There are no written procedures, or procedures are clearly inadequate or not being used; or
Documentation is routinely incomplete and/or missing.
Screening and intake procedures
Copy of assessment tool(s)
Evidence of collaboration with the court and/or public agency responsible for juvenile justice
Interviews may include:
Youth served and their families
Review case records
To promote safety and support timely initiation of services, the organization responds to referrals by:
contacting youth promptly, within specified timeframes;
gathering identifying and emergency contact information;
screening youth to identify emergency health needs and safety concerns, such as imminent danger or risk of future harm;
determining whether youth are appropriate for the program; and
notifying referral sources if youth cannot be served, or cannot be served promptly.
When another party (such as the court) determines the date youth are to report to the program, it may not be relevant for the organization to contact youth. However, the organization should still implement the rest of the standard, and follow up if youth do not report as scheduled.
Youth participate in an individualized, culturally and linguistically responsive assessment that is:
completed within established timeframes;
updated as needed based on youths’ risks and needs;
focused on information pertinent for meeting service objectives; and
supplemented with information provided by the referral source, collaborating providers, and/or family members, when appropriate.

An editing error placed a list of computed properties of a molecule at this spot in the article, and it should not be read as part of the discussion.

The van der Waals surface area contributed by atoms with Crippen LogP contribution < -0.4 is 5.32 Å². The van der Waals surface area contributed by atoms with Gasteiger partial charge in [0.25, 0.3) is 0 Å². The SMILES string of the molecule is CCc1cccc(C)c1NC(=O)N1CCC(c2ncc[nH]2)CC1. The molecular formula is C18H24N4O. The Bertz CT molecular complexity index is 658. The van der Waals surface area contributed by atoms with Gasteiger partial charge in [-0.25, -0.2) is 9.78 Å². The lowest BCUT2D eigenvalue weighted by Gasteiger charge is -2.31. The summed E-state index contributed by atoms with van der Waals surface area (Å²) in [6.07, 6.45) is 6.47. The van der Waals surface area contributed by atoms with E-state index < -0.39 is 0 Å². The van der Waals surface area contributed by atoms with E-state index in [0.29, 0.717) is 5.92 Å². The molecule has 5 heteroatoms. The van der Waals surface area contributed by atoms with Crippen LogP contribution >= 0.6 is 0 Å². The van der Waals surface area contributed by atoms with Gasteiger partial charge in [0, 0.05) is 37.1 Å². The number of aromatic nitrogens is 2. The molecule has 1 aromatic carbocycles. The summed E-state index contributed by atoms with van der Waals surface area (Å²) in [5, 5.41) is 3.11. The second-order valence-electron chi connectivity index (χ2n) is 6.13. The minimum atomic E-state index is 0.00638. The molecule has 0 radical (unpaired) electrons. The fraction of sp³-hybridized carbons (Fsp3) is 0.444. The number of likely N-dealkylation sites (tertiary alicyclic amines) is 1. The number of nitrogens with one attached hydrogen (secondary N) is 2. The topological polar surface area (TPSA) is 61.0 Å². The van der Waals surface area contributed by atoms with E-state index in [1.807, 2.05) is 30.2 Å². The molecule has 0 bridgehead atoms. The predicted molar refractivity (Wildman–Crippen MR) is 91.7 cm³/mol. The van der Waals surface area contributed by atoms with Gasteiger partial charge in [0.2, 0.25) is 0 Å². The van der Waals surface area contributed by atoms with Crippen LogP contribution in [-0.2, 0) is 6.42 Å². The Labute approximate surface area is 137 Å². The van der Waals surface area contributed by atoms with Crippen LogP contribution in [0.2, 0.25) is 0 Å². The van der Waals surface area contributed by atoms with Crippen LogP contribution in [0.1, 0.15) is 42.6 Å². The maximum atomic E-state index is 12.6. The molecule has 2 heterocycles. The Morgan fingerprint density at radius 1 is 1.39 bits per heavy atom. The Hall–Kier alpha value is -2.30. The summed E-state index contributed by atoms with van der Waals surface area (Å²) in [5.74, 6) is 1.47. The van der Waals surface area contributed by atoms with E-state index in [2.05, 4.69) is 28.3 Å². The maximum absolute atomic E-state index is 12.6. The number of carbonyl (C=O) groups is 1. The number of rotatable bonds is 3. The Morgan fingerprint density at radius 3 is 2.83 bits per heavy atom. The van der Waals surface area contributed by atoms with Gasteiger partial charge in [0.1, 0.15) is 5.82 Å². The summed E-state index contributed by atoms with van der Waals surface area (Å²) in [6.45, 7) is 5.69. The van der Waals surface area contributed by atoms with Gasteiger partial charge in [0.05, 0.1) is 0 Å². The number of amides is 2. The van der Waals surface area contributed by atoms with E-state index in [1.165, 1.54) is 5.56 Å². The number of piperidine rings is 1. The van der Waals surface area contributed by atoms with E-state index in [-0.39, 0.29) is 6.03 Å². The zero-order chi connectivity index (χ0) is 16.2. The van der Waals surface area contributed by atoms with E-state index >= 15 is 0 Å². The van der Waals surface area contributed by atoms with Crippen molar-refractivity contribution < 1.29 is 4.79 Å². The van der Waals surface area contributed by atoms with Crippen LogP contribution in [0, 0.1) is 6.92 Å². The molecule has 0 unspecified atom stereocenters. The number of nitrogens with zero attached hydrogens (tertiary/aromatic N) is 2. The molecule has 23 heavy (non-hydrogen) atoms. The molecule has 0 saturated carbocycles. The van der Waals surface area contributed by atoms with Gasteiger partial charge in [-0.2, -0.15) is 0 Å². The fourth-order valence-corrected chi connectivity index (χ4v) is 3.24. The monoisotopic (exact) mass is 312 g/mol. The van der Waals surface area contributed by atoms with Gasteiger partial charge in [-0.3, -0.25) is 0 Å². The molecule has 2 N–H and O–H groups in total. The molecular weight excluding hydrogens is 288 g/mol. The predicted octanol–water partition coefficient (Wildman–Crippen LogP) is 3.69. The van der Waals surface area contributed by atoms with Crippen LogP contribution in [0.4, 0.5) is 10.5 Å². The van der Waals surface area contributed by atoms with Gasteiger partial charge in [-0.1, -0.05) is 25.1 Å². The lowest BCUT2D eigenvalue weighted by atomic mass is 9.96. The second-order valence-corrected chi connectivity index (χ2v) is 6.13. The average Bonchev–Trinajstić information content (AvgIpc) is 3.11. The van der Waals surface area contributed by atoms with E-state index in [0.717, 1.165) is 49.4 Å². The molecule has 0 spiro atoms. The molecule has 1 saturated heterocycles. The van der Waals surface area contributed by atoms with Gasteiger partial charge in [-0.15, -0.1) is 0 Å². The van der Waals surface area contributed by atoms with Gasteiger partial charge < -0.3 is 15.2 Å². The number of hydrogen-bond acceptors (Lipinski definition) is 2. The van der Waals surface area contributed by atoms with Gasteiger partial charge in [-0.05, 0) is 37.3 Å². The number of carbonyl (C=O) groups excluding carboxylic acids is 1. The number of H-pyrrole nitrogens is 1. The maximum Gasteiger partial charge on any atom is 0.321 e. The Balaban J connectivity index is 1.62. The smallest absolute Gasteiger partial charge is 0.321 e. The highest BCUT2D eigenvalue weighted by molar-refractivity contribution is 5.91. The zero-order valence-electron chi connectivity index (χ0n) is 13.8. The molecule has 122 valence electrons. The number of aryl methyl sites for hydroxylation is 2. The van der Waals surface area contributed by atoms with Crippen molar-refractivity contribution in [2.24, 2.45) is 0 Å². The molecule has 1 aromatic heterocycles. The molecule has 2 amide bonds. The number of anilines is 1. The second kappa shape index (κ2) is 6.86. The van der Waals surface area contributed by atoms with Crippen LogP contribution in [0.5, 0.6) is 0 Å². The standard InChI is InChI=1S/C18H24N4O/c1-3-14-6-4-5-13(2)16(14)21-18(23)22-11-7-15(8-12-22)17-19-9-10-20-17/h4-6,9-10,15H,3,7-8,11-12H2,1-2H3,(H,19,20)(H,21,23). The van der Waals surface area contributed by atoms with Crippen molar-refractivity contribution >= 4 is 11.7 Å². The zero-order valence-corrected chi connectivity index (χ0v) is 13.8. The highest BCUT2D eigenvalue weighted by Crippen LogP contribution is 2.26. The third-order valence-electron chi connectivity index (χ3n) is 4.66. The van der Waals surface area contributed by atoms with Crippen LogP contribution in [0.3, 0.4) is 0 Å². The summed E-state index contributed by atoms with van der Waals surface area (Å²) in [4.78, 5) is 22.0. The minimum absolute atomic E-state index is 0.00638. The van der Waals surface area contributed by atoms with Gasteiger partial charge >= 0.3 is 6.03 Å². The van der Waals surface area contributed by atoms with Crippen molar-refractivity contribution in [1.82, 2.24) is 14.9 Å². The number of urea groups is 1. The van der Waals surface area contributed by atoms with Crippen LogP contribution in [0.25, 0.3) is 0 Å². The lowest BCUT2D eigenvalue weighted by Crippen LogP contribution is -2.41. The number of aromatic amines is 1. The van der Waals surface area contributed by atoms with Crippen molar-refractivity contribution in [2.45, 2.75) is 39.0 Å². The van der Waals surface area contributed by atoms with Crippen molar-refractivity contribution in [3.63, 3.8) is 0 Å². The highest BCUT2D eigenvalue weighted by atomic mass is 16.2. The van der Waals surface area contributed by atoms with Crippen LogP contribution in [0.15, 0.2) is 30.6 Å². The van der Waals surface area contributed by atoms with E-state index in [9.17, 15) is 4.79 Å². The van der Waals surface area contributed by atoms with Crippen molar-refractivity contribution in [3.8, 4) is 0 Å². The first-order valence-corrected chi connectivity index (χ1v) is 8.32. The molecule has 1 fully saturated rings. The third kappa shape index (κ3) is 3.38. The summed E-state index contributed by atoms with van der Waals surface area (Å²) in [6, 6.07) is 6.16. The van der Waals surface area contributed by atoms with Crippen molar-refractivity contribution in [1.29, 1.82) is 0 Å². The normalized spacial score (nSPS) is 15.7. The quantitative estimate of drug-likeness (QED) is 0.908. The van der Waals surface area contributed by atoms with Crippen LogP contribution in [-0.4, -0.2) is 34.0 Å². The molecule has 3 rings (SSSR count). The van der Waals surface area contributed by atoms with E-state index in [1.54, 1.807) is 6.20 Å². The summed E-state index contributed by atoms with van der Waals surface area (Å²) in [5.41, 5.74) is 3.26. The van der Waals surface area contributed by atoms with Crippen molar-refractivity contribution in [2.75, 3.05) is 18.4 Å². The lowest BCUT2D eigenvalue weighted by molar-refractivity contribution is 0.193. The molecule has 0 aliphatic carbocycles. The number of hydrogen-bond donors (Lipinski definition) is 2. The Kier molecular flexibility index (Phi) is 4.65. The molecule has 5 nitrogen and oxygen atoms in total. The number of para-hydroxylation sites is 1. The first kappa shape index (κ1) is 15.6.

Assessments are conducted in a standardized manner and address:
youths’ problems and needs;
youths’ strengths and assets; and
risks youth pose to the community.
Organizations should assess youth in all relevant areas including social skills and behavior, physical and mental health, substance use, family, education, and vocation. Organizations that do not have the resources to comprehensively assess all youth in all relevant areas (e.g., mental health) should conduct systematic service need screenings to determine when youth are in need of more in-depth assessments. Special attention should be paid to any concerns identified in previous screenings and assessments, and further evaluation should be conducted if necessary.
When a program is designed to provide less-intensive day services, it may be appropriate to complete a more minimal assessment.
The organization collaborates with relevant parties, including the court and the public agency responsible for juvenile justice, to encourage placement of youth into programs that address their risks and needs in the least restrictive environment necessary.
Although an individual organization without statutory authority does not control referral and placement decisions, organizations should take steps to encourage the court and public agency to make appropriate placement decisions, to the extent possible. This will likely occur on a macro-level and address placements and referrals generally, but may also occur in relation to individual cases.